What to Expect When Sarah Palin Goes to India

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Sarah Palin is going to India next month to speak at the 10th annual India Today Conclave, a high profile talk shop of “global thought leaders” hosted in the Indian capital by one of the country’s leading magazines (its cover design is conspicuously similar to another newsweekly with a red border). Palin will be speaking alongside heavyweights such as Mohammed ElBaradei — at one stage, the figurehead of Egypt’s pro-democracy movement — feminist firebrand Germaine Greer, and the Indian Prime Minister Manmohan Singh. Her speech, according to reports, is tentatively titled “My Vision for America.”

Televised adventures in Alaska notwithstanding, Palin is not known to be much of a traveler. I was on the scene in September 2009 when she delivered her first speech abroad, in Hong Kong, at a packed conference of bankers and fund managers. Those in attendance represented, according to that conference’s PR flaks, some $10 trillion in assets, and though no official figure came out, it’s safe to assume Palin commanded a six-figures speaker’s fee. Moreover, her address was strictly off-limits to the press, and so we grubby servants of the fourth estate had to chase desperately around the lobby of Hong Kong’s Grand Hyatt, seeking comments from pinstriped Masters of the Universe who had heard Palin speak. What we pieced together was… interesting.

Here are some highlights, from my report of the event.

She spoke of the Great Recession…

Addressing the financial crisis, she declared there was no need for new regulation: “Lack of government wasn’t the problem. Government policies were the problem. The markets didn’t fail. Government failed.”

… talked about her connections to Asia:

According to many delegates, Palin’s home state of Alaska dominated the talk. “She rambled on about the place for ages,” says an Indian banker with a major U.S. firm. “Palin even talked about Alaska’s land bridges with Asia and how animals once went across.” Based on a recording it reviewed, the Wall Street Journal says Palin invoked her husband Todd’s Eskimo heritage as a sign of shared “bloodlines” between the continents.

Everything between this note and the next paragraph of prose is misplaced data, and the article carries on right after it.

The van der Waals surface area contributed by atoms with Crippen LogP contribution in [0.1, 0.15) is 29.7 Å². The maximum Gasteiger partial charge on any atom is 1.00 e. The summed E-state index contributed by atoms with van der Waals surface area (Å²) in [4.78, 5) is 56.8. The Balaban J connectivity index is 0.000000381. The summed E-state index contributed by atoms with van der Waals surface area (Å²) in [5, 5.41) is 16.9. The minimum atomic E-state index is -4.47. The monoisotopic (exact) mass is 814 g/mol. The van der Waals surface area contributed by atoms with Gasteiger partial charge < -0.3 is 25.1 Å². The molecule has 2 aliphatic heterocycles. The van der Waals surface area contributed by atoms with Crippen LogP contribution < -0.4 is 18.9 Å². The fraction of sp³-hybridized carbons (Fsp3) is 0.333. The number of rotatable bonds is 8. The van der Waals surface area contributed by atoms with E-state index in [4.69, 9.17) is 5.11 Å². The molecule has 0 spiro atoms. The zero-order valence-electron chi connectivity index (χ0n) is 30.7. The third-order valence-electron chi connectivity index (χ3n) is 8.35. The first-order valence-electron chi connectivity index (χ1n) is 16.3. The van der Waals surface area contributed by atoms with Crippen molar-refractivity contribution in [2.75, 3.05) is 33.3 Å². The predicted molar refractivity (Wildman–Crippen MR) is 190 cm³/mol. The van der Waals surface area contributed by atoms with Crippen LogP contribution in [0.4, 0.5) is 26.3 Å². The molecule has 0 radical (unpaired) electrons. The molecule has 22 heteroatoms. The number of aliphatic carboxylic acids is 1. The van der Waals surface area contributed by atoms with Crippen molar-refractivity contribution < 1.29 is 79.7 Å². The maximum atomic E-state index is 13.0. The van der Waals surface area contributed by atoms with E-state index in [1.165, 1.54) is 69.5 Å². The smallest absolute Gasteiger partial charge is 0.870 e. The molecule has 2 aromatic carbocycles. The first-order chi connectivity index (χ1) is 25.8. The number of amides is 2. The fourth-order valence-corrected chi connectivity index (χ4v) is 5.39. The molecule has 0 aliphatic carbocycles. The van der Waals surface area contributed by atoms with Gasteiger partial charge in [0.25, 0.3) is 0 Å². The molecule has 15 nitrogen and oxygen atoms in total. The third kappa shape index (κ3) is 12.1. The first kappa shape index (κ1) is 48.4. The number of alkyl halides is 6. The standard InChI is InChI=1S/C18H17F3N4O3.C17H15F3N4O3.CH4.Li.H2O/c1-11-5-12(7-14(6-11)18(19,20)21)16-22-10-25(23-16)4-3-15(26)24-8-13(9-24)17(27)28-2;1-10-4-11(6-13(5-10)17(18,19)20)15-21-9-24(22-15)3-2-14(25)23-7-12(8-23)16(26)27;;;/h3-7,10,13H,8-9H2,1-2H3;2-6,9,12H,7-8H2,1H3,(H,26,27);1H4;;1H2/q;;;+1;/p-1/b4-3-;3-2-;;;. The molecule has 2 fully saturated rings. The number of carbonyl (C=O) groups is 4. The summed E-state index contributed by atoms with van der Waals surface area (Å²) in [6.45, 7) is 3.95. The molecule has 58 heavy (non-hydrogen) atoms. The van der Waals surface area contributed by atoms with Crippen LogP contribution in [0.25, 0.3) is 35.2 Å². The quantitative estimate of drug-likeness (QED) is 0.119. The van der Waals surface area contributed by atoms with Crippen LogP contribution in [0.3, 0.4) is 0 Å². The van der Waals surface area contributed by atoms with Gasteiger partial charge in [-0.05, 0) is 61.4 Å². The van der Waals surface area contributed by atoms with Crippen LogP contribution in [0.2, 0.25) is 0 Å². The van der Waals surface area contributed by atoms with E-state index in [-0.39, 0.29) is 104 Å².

… and didn’t take many questions:

Though dubbed “a conversation with Sarah Palin,” the event turned out to be more of a monologue. She spoke for almost 90 minutes, all the way to 2 p.m., when the session was supposed to end. As an attendee said while walking out, “she clearly wanted to keep talking so there’d be no questions.”

In retrospect, it seems the Hong Kong speech was a kind of beginner’s level as Palin cultivates her political persona abroad. Insulated by a phalanx of business elites in a slick chrome and glass city that is ruled, ultimately, by authoritarian Beijing, Palin had the luxury of jetting in, checking into her suite at the Hyatt, and slipping away through back corridors surrounded by an officious security cordon. It’s unclear if she spent even a moment seeing any of Hong Kong’s tourist sites. In any event, no one in the city seemed to care — while Hong Kong’s foreign press corps ran around like headless chickens, few of the city’s prominent local tabloids even sent a reporter to cover the event.

That will probably not be the case in India, where its voluble media — especially its many English language 24-hour cable news networks and newspapers — have the resources and the interest to throw the proverbial full court press at Palin. It’s also hard to imagine India Today, a magazine, preventing other journalists from covering the event. Palin and her speechwriters will have to be prepared for the intensity of the media glare that falls on public figures in India. A lot of things can go very wrong for a foreign dignitary caught up in the heat of the moment. Just ask Prince Charles.